Now, on to your comment. That is a great question. The short answer is – yes – it is expected to a certain extent. It is a balance between writing good, readable, reusable, modular code, and code size, performance etc… If you put all your functionality in one giant function, your code will definately be smaller, and faster. This is because calling functions has overhead. The compiler must does several things which we don’t really see in C. First the function arguments have to be loaded into the registers. The more arguments you function takes, the more operations are required to load that data. Then when the function is called, the next instruction must be stored on the stack so that when it returns, it knows where it left off. The stack pointer needs to be incremented and then most likely additional stack needs to be added for local variables. This all then has to be undone when the function completes. All this adds overhead that adds to your code size. You have to decide if the trade off is acceptable for your project. The way I look it at is: first write the code so it good quality, readable, modular, etc… Start with good programming practices basically. Then if a particular piece of code is too big or not performing well enough, it can be optimized. There are many ways to optimize code without necessarily making it unreadable. Compiler optimizations are a topic we haven’t covered yet, but if you change -O0 to -O2 or -Os you may notice a significant improvement. Inline functions are also useful. If you find that you have a small function being used over and over again, you could use the static keyword to suggest to the compiler that it may be best to inline the function (ie no function overhead). The compiler may do this automatically, and it may choose to ignore your suggestion, so it doesn’t always work. Now, you can ‘force’ the compiler to inline your function (and many people may scold me for even suggesting this) by not writing a function at all, but instead using a macro. Simple one or two liners can be replaced by a macro and the precompiler always follows this. That being said, it is often considered ‘poor coding practice’ and not accepted by many coding standard (MISRA) to use function-like macros. But those are some suggestions. Hope this helps clarify.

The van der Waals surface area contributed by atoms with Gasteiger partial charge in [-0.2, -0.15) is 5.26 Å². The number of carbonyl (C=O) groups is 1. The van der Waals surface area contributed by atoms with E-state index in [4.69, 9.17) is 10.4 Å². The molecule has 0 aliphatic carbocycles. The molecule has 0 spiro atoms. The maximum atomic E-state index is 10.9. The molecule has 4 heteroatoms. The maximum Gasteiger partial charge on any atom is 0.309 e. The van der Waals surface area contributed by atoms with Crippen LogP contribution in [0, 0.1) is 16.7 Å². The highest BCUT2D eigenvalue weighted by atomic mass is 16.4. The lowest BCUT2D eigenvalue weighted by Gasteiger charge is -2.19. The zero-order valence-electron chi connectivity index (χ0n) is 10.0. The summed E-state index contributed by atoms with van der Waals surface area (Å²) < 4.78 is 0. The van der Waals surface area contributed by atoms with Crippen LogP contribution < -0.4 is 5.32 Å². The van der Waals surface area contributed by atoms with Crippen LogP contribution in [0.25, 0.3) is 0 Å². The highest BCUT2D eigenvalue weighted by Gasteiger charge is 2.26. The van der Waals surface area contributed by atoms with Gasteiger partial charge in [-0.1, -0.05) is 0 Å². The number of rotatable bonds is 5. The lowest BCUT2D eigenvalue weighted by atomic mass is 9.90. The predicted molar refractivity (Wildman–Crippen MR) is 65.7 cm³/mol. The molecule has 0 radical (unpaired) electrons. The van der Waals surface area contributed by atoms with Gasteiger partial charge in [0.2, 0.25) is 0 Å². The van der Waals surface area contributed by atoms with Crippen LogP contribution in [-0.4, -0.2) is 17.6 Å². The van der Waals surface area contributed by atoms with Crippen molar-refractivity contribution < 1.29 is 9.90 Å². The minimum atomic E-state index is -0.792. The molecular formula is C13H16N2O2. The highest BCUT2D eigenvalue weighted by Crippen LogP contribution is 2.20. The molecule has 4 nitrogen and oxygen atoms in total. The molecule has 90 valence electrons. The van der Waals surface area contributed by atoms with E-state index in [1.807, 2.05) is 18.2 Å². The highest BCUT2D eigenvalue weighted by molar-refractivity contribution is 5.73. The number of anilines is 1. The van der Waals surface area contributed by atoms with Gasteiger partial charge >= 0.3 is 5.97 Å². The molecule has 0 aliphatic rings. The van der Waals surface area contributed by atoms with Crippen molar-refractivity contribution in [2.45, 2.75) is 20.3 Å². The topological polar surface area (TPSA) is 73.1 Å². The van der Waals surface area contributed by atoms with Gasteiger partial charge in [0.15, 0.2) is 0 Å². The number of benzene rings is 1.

3. Hi there,

    I have tried to use your makefile for another msp430 project. However, my project is used msp430f2619 instead of msp430g2553. I changed the -mmcu value to my mcu and then when compiling I got this error.

    /opt/msp430-toolchain/bin/msp430-gcc -mmcu=msp430f2619 build/obj/BCSplus.o build/obj/spi_master.o build/obj/i2c_slave.o build/obj/system.o build/obj/gpio.o build/obj/main.o build/obj/ad7193.o -o build/bin/app.out
    /opt/msp430-toolchain/lib/gcc/msp430-none-elf/5.3.0/../../../../msp430-none-elf/bin/ld: cannot open linker script file msp430f2619.ld: No such file or directory
    collect2: error: ld returned 1 exit status
    makefile:46: recipe for target ‘build/bin/app.out’ failed
    make: *** [build/bin/app.out] Error 1

    1. It seems that the linker script is not located in the default directory being searched. Can you do a search in the toolchain directory for the *.ld files and make sure that path is added to LDFLAGS in the makefile.